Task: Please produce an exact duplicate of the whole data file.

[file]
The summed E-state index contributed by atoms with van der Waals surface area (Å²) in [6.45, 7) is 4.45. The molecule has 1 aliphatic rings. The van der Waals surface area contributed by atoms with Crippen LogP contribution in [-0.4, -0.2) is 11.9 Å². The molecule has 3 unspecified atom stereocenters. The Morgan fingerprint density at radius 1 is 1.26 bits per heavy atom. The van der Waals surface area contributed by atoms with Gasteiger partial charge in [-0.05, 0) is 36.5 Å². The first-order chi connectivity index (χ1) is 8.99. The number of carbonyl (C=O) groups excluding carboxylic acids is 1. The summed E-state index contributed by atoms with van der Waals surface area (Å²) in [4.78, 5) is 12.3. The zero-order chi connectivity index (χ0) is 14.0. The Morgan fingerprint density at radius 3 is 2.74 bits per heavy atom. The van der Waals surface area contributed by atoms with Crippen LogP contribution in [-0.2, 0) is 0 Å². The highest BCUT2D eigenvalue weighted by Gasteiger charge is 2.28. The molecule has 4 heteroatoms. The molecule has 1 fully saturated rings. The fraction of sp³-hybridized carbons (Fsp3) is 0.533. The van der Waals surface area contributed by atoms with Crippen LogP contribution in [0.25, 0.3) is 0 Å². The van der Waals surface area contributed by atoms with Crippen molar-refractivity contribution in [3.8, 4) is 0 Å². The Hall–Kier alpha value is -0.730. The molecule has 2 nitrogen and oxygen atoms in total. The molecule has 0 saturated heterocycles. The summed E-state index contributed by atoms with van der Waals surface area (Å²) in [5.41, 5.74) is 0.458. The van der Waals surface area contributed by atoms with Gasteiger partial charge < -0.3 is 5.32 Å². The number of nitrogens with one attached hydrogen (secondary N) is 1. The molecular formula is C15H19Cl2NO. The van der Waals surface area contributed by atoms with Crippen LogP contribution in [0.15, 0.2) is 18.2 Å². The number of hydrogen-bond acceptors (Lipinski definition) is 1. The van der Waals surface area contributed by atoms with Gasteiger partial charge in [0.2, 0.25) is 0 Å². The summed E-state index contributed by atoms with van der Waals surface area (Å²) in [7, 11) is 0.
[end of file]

The summed E-state index contributed by atoms with van der Waals surface area (Å²) in [6.45, 7) is 4.45. The molecule has 1 aliphatic rings. The van der Waals surface area contributed by atoms with Crippen LogP contribution in [-0.4, -0.2) is 11.9 Å². The molecule has 3 unspecified atom stereocenters. The Morgan fingerprint density at radius 1 is 1.26 bits per heavy atom. The van der Waals surface area contributed by atoms with Gasteiger partial charge in [-0.05, 0) is 36.5 Å². The first-order chi connectivity index (χ1) is 8.99. The number of carbonyl (C=O) groups excluding carboxylic acids is 1. The summed E-state index contributed by atoms with van der Waals surface area (Å²) in [4.78, 5) is 12.3. The zero-order chi connectivity index (χ0) is 14.0. The Morgan fingerprint density at radius 3 is 2.74 bits per heavy atom. The van der Waals surface area contributed by atoms with Crippen LogP contribution in [-0.2, 0) is 0 Å². The highest BCUT2D eigenvalue weighted by Gasteiger charge is 2.28. The molecule has 4 heteroatoms. The molecule has 1 fully saturated rings. The fraction of sp³-hybridized carbons (Fsp3) is 0.533. The van der Waals surface area contributed by atoms with Crippen LogP contribution in [0.25, 0.3) is 0 Å². The van der Waals surface area contributed by atoms with Crippen molar-refractivity contribution in [3.8, 4) is 0 Å². The Hall–Kier alpha value is -0.730. The molecule has 2 nitrogen and oxygen atoms in total. The molecule has 0 saturated heterocycles. The summed E-state index contributed by atoms with van der Waals surface area (Å²) in [5.41, 5.74) is 0.458. The van der Waals surface area contributed by atoms with Gasteiger partial charge < -0.3 is 5.32 Å². The number of nitrogens with one attached hydrogen (secondary N) is 1. The molecular formula is C15H19Cl2NO. The van der Waals surface area contributed by atoms with Crippen LogP contribution in [0.15, 0.2) is 18.2 Å². The number of hydrogen-bond acceptors (Lipinski definition) is 1. The van der Waals surface area contributed by atoms with Gasteiger partial charge in [0.2, 0.25) is 0 Å². The summed E-state index contributed by atoms with van der Waals surface area (Å²) in [7, 11) is 0.